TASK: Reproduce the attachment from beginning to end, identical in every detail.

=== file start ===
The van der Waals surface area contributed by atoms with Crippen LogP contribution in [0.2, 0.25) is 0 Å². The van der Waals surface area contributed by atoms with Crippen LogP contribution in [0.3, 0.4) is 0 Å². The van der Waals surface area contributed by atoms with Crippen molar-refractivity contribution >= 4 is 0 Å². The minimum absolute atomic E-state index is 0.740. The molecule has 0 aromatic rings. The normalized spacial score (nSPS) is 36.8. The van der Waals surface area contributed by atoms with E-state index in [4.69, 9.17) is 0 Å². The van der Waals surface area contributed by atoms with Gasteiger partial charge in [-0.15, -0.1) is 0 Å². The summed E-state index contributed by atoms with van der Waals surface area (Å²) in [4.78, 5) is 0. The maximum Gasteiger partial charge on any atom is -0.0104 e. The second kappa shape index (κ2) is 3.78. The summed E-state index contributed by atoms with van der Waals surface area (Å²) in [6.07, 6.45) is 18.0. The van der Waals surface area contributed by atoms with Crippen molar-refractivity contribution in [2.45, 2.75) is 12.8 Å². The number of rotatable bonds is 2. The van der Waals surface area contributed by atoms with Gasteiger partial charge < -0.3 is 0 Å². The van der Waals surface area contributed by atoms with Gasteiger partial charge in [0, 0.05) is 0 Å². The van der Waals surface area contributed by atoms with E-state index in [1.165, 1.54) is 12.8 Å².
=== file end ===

The van der Waals surface area contributed by atoms with Crippen LogP contribution in [0.2, 0.25) is 0 Å². The van der Waals surface area contributed by atoms with Crippen LogP contribution in [0.3, 0.4) is 0 Å². The van der Waals surface area contributed by atoms with Crippen molar-refractivity contribution >= 4 is 0 Å². The minimum absolute atomic E-state index is 0.740. The molecule has 0 aromatic rings. The normalized spacial score (nSPS) is 36.8. The van der Waals surface area contributed by atoms with E-state index in [4.69, 9.17) is 0 Å². The van der Waals surface area contributed by atoms with Gasteiger partial charge in [-0.15, -0.1) is 0 Å². The summed E-state index contributed by atoms with van der Waals surface area (Å²) in [4.78, 5) is 0. The maximum Gasteiger partial charge on any atom is -0.0104 e. The second kappa shape index (κ2) is 3.78. The summed E-state index contributed by atoms with van der Waals surface area (Å²) in [6.07, 6.45) is 18.0. The van der Waals surface area contributed by atoms with Crippen molar-refractivity contribution in [2.45, 2.75) is 12.8 Å². The number of rotatable bonds is 2. The van der Waals surface area contributed by atoms with Gasteiger partial charge < -0.3 is 0 Å². The van der Waals surface area contributed by atoms with Gasteiger partial charge in [0, 0.05) is 0 Å². The van der Waals surface area contributed by atoms with E-state index in [1.165, 1.54) is 12.8 Å².